Black communist leader
In commemoration of Black History Month, we are re-posting this article.
There is an old saying that “history is written by the victors.” While subject to some caveat, in the history of Black Americans it has held very true. Many books have been written about Black leaders and activists, who were vilified or under assault during their day, but have since been converted into harmless icons.
Lenin could have been talking about the U.S. media’s presentation of Black History Month when he wrote, “attempts are made to convert [great revolutionaries] into harmless icons, to canonize them, so to say, and to surround their names with a certain halo for the “consolation” of the oppressed classes and with the object of duping the latter, while at the same time emasculating the essence of the revolutionary teaching, blunting its revolutionary edge and vulgarizing it.”
This is particularly true of Black historical figures whose ideology was vague enough to be manipulated into a pro-capitalist or patriotic perspective. According to this narrative, U.S. capitalism is fully able to resolve the country’s “racial” problems, and each of these Black leaders merely functioned to improve capitalism’s faults.
But for every Black leader who has been canonized, there is another who is faded into the background, relegated to footnotes, and passing mentions in mainstream history. This is particularly true of Black communists, whose firm commitment to the overthrow of capitalism makes them untouchable and virtually unmentionable.
Harry Haywood, a prominent communist leader of the 20th century, fits squarely into the latter category. Haywood was a long time member and leader of the Communist Party-USA and other communist organizations from the 1920’s until his death in 1985. He was the key figure in developing and popularizing the concept that Blacks represented a separate “nation” inside the United States. For more information on Haywood’s theoretical and political contributions, click this link.
While Haywood merits almost no mention in many accounts of Black history, his theoretical innovations probably did more than any other one individual to frame the terms of the debate about the historical character of the “Black community.”
Haywood was born in 1898 in what is now Omaha, Nebraska, to a family of self-educated ex-slaves. Forced out of Omaha by racist violence, Haywood’s family settled in Minneapolis, where he lived during his adolescence. Faced with rampant prejudice in Minneapolis schools, Haywood ended his formal education in the 8th grade and went to work full time, taking on a variety of occupations.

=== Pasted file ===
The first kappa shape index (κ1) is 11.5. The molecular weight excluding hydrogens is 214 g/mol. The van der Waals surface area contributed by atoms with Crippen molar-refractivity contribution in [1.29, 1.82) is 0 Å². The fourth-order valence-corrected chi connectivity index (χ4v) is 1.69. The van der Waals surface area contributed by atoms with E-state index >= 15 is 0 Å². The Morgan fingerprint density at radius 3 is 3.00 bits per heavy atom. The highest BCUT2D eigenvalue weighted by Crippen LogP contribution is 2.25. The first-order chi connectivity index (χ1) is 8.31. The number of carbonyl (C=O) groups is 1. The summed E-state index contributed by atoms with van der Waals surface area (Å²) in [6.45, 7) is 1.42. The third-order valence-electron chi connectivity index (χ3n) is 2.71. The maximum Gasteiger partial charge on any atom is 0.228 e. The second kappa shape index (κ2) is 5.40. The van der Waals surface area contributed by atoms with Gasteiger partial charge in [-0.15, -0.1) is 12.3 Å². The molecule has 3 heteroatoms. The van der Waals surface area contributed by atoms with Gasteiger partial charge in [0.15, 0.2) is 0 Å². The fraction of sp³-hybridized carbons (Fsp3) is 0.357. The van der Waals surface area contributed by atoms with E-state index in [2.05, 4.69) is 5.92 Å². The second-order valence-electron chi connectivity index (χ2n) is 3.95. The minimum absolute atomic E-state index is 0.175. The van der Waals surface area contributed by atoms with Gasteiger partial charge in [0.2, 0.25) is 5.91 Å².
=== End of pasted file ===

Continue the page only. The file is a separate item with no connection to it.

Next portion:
Haywood moved to Chicago in 1915, where he soon ended up in the National Guard, caught up in the war mobilization for WWI. He suffered all the indignities and injustices of the Black soldiers of his time, serving in segregated units, and training in the citadel of reaction, the Deep South.
Even while deployed in France, Haywood’s regiment could not escape Jim Crow’s long shadow. The racist military establishment attempted to infect the French people with prejudice and refused to allow any Black officers to command the segregated troops. These efforts to reproduce U.S. racism in France largely failed, and Haywood, like many other soldiers in both World Wars, drank deeply that most powerful of intoxicants: “freedom.”
The racist mob violence that broke out in Chicago in 1919 was a formative event in Haywood’s life.
Upon returning to the United States, Haywood walked directly into the 1919 Chicago Race Riot. Throughout 1919 race riots raged across the United States, with that summer being known as “Red Summer,” because of the blood that was spilled by racist mobs. That was not the only blood that was spilled however, and in cities and towns across the country, Black communities—spearheaded by war veterans—organized to defend their neighborhoods.
Harry Haywood joined other Black veterans in Chicago, who mounted a Browning sub-machine gun in an apartment window and stood guard with Springfield rifles. Haywood mentions this moment in his autobiography as the most important turning point of his life. Fed up with the endless racism in U.S. society—and believing firmly that a better world was possible—Haywood committed himself from then on “to struggle against whatever it was that made racism possible.”
Becoming a leading communist